Arabic Scripts: 17th-18th centuries

17th century

Mardin, Chaldean Cathedral, CCM 333, f. 191v, 1602

Arabic colophon in an East Syriac Garshuni manuscript

Aleppo, Syriac Orthodox Church, Archdiocese of Aleppo, SOAA 22(H), f. 21v

1618

Gospel of John

This is a well-written, heavily vocalized manuscript. The scribe was clearly not a novice, and the book was apparently intended to be a fine copy. Note the border, the sectioned-off title in red (al-faṣl al-ṯāliṯ ʿašar), and the catchword (al-ǧalīl).

Jerusalem, Saint Mark's Monastery, SMMJ 270, f. 89r, 1695 July 22

Gregory of Nyssa, Commentary on the Song of Songs

The script of this copy is distinctive because of the angular ductus in which much of it is written, as well as the notable variation in line thickness. Red dots are used to divide phrases, placed in relation to the various letter forms.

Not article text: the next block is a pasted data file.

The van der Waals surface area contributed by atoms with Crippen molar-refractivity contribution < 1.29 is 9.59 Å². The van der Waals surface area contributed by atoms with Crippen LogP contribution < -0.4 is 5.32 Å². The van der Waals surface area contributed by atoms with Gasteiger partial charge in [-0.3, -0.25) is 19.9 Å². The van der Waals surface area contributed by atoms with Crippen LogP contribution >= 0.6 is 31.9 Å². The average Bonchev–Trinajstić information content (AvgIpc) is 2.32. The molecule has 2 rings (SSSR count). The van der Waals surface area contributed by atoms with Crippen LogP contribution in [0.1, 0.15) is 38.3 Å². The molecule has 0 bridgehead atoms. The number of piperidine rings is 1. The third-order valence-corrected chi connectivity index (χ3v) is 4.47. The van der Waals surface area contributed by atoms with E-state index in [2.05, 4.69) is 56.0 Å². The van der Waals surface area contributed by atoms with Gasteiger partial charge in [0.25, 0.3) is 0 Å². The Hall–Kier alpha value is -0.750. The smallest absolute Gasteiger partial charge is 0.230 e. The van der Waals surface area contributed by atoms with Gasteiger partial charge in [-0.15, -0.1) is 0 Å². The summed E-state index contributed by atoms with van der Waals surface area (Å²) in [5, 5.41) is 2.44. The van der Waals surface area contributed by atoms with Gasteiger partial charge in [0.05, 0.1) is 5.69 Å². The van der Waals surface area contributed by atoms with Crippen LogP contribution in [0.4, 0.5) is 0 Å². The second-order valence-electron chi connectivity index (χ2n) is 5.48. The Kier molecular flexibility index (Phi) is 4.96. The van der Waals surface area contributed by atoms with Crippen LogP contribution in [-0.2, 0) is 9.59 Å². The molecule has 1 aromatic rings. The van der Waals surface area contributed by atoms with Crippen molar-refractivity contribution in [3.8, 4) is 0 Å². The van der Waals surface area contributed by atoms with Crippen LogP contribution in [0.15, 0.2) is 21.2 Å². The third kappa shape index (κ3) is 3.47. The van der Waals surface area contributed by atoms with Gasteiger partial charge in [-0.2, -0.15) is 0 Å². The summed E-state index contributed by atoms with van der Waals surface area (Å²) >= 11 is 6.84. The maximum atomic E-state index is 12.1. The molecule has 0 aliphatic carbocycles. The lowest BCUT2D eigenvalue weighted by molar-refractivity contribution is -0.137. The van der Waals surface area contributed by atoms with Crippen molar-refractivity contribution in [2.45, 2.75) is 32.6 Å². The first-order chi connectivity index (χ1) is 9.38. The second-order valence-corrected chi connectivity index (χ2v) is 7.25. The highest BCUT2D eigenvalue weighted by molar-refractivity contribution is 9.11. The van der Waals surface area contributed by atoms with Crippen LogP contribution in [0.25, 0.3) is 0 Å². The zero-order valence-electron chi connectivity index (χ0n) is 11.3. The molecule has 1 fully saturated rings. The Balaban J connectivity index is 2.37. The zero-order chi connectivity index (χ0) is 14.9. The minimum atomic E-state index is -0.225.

As elsewhere, words may be lengthened to fill the line, as in al-madīna (line 12), which also has the dots (of yāʾ and nūn) placed imprecisely.

18th century

Mardin, Chaldean Cathedral, CCM 25, f. 78v

A purchase note dated 2051 AG (= 1739/40 CE)

The manuscript’s main text is the Syriac grammar (in Syriac) of Eliya of Nisibis, the title of which is given in East Syriac script in line 1 here.

 

This is a very casual script and it has a late appearance, not unlike everyday modern handwriting

Mardin, Church of the Forty Martyrs, CFMM 395, p. 348, 1789/1790

Apocryphal stories

This script is also rather casual, but uniform. The page also bears the seal of the library: maktabat dayr al-zaʿfarān.